IN continuing our extended Player Focus series, we take a look at a prospect who stood out recently in the Queensland Australian Football League (QAFL) Seniors. This week, we put Gold Coast SUNS Academy prospect Rhys Nicholls under the microscope, as he returned to senior action for the Labrador Tigers in their 50-point home loss to Palm Beach Currumbin (PBC) on Saturday.
Gold Coast SUNS Academy/Allies
DOB: September 30, 2002
Stationed on the wing he occupied for most of the game, Nicholls made a promising start to proceedings. While he began on the outside, the 17-year-old got involved at the contest as soon as each centre bounce went down, attacking every scrimmage on the move and reading the direction of play well. He had a couple of nice moments carving through traffic, as he used his clean hands and agility to weave out of trouble and dish out to runners.
While his first term was overall his best, Nicholls was found wanting in a couple of minor moments. The first was for pace against fellow SUNS Academy product Riley Buckland, who beat him to a loose ball and burned him off to pump the ball inside 50. The second instance came after a nice bit of composure to gather and dispose inside defensive 50, before receiving the ball back and delivering a daisy-cutter with his exit kick. Still, Nicholls was getting to good spots and having an impact on the game with his carry and class.
Nicholls’ anticipation really came to the fore in the early stages of term two, as he continued to attack contests at speed. Running in from the wing once again, Nicholls bolted off the line and wasn’t afraid to throw his bodyweight around at the coalface. He became particularly adept at reading which direction the play was heading, and running to the right spots to either sweep up the ground ball, or receive on the move and generate some forward momentum.
The extra string to his bow came in the form of aerial impact, which he has been known for when patrolling the half-back line. Nicholls used his smarts to read where PBC would look to kick the ball next and hit the packs with courage to create spillages. He would follow up that work with ground ball gets as well, doubling his impact on the play.
Nicholls’ game seemed to go south in the latter stages of the second term though, as he went a little far with his physicality; driving his opponent into the ground for a free kick against, before seeming to rub in the contact to his downed adversary with a bit of forearm action, to put it nicely. After a short scuffle, he was sent to the bench for the remainder of the period.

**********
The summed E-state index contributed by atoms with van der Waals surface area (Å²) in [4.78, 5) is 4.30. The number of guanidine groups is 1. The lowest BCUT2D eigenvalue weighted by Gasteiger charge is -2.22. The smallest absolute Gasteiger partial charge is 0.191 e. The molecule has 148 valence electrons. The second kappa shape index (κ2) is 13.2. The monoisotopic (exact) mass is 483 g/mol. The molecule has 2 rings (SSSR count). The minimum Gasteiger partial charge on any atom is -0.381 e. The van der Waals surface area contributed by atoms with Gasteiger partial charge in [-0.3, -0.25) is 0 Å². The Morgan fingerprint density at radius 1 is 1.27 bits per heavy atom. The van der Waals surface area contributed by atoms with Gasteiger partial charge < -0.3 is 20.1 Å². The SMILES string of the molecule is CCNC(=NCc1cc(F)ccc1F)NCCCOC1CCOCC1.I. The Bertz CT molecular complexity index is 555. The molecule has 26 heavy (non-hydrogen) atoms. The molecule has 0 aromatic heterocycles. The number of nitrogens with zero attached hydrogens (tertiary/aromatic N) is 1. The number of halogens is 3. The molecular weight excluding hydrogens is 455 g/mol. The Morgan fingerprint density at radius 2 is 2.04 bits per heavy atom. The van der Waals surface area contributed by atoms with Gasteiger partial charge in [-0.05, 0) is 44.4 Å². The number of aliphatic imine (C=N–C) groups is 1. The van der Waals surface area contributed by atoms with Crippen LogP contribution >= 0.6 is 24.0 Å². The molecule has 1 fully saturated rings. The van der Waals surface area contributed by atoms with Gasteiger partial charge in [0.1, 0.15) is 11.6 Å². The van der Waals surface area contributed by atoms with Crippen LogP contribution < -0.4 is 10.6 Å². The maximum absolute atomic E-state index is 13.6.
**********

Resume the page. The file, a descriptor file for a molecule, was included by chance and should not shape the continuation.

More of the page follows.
If he hadn’t already showed his lack of fear in competing against more mature bodies, Nicholls really did so after the main break. His work on the outer consisted of breaking to the open side when Labrador began to transition into attack, but it was Nicholls’ hardness at the contest which better summed up his third term. His strength and presence around the ball was obvious, laying solid bumps to force stoppages, and generally throwing his weight around. It did uncover a slight tendency though, as Nicholls would often seek to bump and hurt his opponent, rather than tackling.
His ability to track back and mop up ground balls in defence remained amid the chaos, with some good aerial efforts proving fruitless, but showing good determination and sound reading of the game. Nicholls may have been sucked in on a couple of occasions later in the term, as he twice caught 2018 Queensland Under 16 teammate, Liam O’Brien solidly and copped some attention from PBC opponents.
After a promising start to the game, Nicholls’ final term was arguably his quietest. It may have hardly been his fault though, with a late move forward proving a touch untimely as PBC began to kick away up the other end. Still, Nicholls continued to roam the outer and proved strong over the ball when his number was called. He leapt for aerial balls until the end, but seemed a touch frustrated as he just missed out on a few marks to taller or better positioned opponents. Nicholls can be damaging with his combination of intercept marking and sharp kicking, but with the latter of those weapons put away for most of the match, his willingness at the contest and reading of the play were what stood out most.
Featured Image: RF Photography